Smoking Cessation (APA # 4310588)by Bonnie J Spring American Psychological Association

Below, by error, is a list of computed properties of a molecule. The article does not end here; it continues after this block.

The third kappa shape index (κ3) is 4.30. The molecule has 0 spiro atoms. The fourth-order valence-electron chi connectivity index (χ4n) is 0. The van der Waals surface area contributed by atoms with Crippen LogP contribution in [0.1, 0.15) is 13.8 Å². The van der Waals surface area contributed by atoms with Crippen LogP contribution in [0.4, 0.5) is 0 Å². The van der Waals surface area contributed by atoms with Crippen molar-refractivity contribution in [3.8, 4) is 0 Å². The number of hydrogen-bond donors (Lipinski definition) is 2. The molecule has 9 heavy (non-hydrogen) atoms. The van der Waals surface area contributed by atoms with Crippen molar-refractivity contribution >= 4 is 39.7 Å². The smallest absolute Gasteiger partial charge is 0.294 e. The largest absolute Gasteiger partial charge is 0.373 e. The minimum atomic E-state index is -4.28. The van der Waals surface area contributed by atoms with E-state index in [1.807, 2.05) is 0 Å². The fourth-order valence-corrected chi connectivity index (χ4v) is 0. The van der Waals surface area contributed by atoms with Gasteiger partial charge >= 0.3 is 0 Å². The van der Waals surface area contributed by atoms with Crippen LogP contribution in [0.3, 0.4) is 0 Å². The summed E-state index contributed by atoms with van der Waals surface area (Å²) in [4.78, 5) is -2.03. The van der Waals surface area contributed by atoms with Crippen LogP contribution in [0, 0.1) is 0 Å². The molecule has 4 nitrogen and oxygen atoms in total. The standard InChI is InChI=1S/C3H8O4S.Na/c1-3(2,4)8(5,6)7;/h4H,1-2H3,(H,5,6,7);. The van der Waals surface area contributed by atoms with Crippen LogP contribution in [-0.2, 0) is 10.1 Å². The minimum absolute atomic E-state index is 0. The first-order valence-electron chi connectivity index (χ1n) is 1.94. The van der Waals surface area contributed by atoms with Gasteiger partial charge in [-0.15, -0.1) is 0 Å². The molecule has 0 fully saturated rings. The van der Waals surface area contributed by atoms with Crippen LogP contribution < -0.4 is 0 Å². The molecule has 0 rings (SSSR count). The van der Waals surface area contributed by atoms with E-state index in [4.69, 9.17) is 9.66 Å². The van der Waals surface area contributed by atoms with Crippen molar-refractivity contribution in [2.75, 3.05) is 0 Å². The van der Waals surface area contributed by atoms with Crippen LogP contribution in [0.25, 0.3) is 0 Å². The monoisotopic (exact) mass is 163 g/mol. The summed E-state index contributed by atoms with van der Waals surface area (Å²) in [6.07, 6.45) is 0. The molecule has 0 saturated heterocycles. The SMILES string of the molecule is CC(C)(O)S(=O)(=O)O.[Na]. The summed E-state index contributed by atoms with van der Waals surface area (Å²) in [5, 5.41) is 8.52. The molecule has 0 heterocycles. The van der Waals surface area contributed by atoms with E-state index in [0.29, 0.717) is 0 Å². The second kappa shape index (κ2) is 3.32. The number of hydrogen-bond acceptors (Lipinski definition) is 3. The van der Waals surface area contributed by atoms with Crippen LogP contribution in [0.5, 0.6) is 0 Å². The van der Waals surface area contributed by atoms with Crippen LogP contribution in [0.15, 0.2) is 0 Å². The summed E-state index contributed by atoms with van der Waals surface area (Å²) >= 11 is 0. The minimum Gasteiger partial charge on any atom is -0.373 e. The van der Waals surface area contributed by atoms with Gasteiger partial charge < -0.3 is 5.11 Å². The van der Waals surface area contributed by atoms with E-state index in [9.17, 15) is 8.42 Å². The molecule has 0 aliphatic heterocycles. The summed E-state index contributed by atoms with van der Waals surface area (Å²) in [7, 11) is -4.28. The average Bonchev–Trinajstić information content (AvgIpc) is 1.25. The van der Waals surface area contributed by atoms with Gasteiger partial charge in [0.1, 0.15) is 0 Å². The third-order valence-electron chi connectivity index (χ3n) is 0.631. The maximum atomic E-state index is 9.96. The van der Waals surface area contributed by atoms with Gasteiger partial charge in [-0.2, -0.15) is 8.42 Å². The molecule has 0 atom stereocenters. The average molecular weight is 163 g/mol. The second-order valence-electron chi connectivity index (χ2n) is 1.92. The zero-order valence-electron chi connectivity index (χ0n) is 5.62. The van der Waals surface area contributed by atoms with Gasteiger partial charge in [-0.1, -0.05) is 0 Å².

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The APA Psychotherapy Video Series III presents distinguished psychotherapists demonstrating specific treatments for specific health problems. Hosted by Jon Carlson, PsyD, EdD, each practical, informative, and entertaining video provides you with over 100 minutes of insight into the use of these treatments, including A provocative discussion between the host, Dr. Jon Carlson, and a leading expert in the featured therapy about major theories in behavioral health. An actual therapy session with a real client and the featured therapist demonstrating how to apply behavioral health principles. A lively question-and-answer exchange between Dr. Carlson and the featured therapist reviewing the session and explaining how the theories were put into practice in the actual session. Each video is over 100 minutes and is available in VHS format. Bonnie J. Spring, PhD, is currently a professor of psychology at the University of Illinois at Chicago and research scientist at Hines Hospital VA Medical Center. She is a licensed clinical psychologist and a Diplomate of the American Board of Professional Psychology in health psychology. Her major research and clinical interests focus on the mechanisms that underly cigarette smoking and obesity and on developing interventions to promote smoking cessation and other healthful behavior changes. Smoking Cessation: Synopsis of Therapy Approach Multicomponent behavioral treatment to help individuals quit smoking integrates different intervention techniques that have been empirically validated to promote smoking cessation. Cigarette smoking is conceptualized as a biopsychosocial phenomenon. An underlying premise is that some smokers are physically dependent on nicotine and can expect quitting to bring on withdrawal symptoms. In addition, all smokers are psychologically dependent on smoking and need to learn new skills that will enable them to react to triggers by substituting new behaviors in place of smoking. Treatment design is tailored to the individual and is based on an initial assessment of the pattern of smoking behavior and reasons for smoking. The client self-monitors the triggers and consequences of smoking to establish the temporal pattern of smoking urges and the contingencies that reinforce the habit. That information, paired with the client's self-perceived reasons for smoking, supports a functional analysis of the behavior pattern, which reveals how the smoker self-administers nicotine to self-regulate negative mood, other comorbidities, appetite and body weight, concentration, or pleasure. As clients learn their smoking cues, they develop new skills in avoiding triggers and responding to smoking urges by performing behaviors incompatible with smoking. Through behavioral experiments in which they successfully resist the urge to smoke, clients increase self-efficacy, begin to build new habits, and learn healthier ways of giving themselves pleasure. Treatment may incorporate cessation aides, such as nicotine replacement or pharmacotherapy whose efficacy in quitting smoking are supported by research evidence, if use of the tool meets the client's treatment preferences. Motivation to quit is heightened by the use of scaling exercises that highlight discrepancies between being a smoker and core personal values. Clients are encouraged to identify and use social supports to sustain motivation and buffer against the challenges associated with quitting.